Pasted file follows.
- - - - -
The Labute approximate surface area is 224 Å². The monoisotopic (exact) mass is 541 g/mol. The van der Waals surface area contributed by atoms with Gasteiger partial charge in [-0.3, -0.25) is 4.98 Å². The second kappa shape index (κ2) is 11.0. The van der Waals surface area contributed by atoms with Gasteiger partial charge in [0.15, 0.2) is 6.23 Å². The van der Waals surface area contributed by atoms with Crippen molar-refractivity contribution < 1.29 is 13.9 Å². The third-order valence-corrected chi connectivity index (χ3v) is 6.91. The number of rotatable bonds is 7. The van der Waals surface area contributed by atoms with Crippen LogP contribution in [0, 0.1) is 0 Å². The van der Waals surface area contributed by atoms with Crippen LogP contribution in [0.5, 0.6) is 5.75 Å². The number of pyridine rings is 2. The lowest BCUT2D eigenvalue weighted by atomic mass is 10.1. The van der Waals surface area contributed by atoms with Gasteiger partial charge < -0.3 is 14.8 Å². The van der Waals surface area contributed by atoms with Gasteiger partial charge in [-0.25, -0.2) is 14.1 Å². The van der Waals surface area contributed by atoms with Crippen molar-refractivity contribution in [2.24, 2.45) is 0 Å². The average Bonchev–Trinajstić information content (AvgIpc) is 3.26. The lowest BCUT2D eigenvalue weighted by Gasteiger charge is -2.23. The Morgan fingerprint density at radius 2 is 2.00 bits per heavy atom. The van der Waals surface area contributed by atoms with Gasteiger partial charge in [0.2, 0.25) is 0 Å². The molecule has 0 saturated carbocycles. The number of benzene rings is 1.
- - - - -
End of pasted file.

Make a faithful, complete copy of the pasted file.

The Labute approximate surface area is 224 Å². The monoisotopic (exact) mass is 541 g/mol. The van der Waals surface area contributed by atoms with Gasteiger partial charge in [-0.3, -0.25) is 4.98 Å². The second kappa shape index (κ2) is 11.0. The van der Waals surface area contributed by atoms with Gasteiger partial charge in [0.15, 0.2) is 6.23 Å². The van der Waals surface area contributed by atoms with Crippen molar-refractivity contribution < 1.29 is 13.9 Å². The third-order valence-corrected chi connectivity index (χ3v) is 6.91. The number of rotatable bonds is 7. The van der Waals surface area contributed by atoms with Crippen LogP contribution in [0, 0.1) is 0 Å². The van der Waals surface area contributed by atoms with Crippen LogP contribution in [0.5, 0.6) is 5.75 Å². The number of pyridine rings is 2. The lowest BCUT2D eigenvalue weighted by atomic mass is 10.1. The van der Waals surface area contributed by atoms with Gasteiger partial charge < -0.3 is 14.8 Å². The van der Waals surface area contributed by atoms with Gasteiger partial charge in [-0.25, -0.2) is 14.1 Å². The van der Waals surface area contributed by atoms with Crippen molar-refractivity contribution in [2.24, 2.45) is 0 Å². The average Bonchev–Trinajstić information content (AvgIpc) is 3.26. The lowest BCUT2D eigenvalue weighted by Gasteiger charge is -2.23. The Morgan fingerprint density at radius 2 is 2.00 bits per heavy atom. The van der Waals surface area contributed by atoms with Gasteiger partial charge in [0.2, 0.25) is 0 Å². The molecule has 0 saturated carbocycles. The number of benzene rings is 1.